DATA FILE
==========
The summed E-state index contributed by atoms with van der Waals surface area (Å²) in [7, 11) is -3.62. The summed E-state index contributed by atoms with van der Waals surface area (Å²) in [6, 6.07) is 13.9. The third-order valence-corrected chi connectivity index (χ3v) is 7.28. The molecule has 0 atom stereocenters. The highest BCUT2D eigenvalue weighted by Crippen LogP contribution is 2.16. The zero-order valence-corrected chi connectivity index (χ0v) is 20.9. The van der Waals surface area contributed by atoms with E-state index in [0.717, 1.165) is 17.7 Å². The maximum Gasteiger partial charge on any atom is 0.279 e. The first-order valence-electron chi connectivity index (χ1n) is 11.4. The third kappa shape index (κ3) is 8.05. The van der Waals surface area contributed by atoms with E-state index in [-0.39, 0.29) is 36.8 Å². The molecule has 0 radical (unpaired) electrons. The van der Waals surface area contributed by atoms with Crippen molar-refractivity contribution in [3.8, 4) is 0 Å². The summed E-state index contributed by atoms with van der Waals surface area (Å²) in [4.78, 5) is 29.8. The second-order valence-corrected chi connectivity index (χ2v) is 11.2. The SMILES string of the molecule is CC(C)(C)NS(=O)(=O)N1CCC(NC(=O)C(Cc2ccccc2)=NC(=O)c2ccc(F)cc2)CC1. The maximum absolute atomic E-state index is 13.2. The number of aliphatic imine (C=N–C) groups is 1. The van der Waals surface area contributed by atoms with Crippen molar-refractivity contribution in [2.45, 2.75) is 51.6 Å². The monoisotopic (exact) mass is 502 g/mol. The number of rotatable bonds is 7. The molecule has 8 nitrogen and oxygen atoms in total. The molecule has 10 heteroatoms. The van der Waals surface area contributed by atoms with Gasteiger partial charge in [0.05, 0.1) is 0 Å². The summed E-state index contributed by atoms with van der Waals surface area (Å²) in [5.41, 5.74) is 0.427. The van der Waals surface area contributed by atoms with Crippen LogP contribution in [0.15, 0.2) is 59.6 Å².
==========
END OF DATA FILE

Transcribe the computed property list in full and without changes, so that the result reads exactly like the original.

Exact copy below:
The summed E-state index contributed by atoms with van der Waals surface area (Å²) in [7, 11) is -3.62. The summed E-state index contributed by atoms with van der Waals surface area (Å²) in [6, 6.07) is 13.9. The third-order valence-corrected chi connectivity index (χ3v) is 7.28. The molecule has 0 atom stereocenters. The highest BCUT2D eigenvalue weighted by Crippen LogP contribution is 2.16. The zero-order valence-corrected chi connectivity index (χ0v) is 20.9. The van der Waals surface area contributed by atoms with E-state index in [0.717, 1.165) is 17.7 Å². The maximum Gasteiger partial charge on any atom is 0.279 e. The first-order valence-electron chi connectivity index (χ1n) is 11.4. The third kappa shape index (κ3) is 8.05. The van der Waals surface area contributed by atoms with E-state index in [-0.39, 0.29) is 36.8 Å². The molecule has 0 radical (unpaired) electrons. The van der Waals surface area contributed by atoms with Crippen molar-refractivity contribution in [3.8, 4) is 0 Å². The summed E-state index contributed by atoms with van der Waals surface area (Å²) in [4.78, 5) is 29.8. The second-order valence-corrected chi connectivity index (χ2v) is 11.2. The SMILES string of the molecule is CC(C)(C)NS(=O)(=O)N1CCC(NC(=O)C(Cc2ccccc2)=NC(=O)c2ccc(F)cc2)CC1. The maximum absolute atomic E-state index is 13.2. The number of aliphatic imine (C=N–C) groups is 1. The van der Waals surface area contributed by atoms with Crippen molar-refractivity contribution in [2.45, 2.75) is 51.6 Å². The monoisotopic (exact) mass is 502 g/mol. The number of rotatable bonds is 7. The molecule has 8 nitrogen and oxygen atoms in total. The molecule has 10 heteroatoms. The van der Waals surface area contributed by atoms with Gasteiger partial charge in [0.05, 0.1) is 0 Å². The summed E-state index contributed by atoms with van der Waals surface area (Å²) in [5.41, 5.74) is 0.427. The van der Waals surface area contributed by atoms with Crippen LogP contribution in [0.15, 0.2) is 59.6 Å².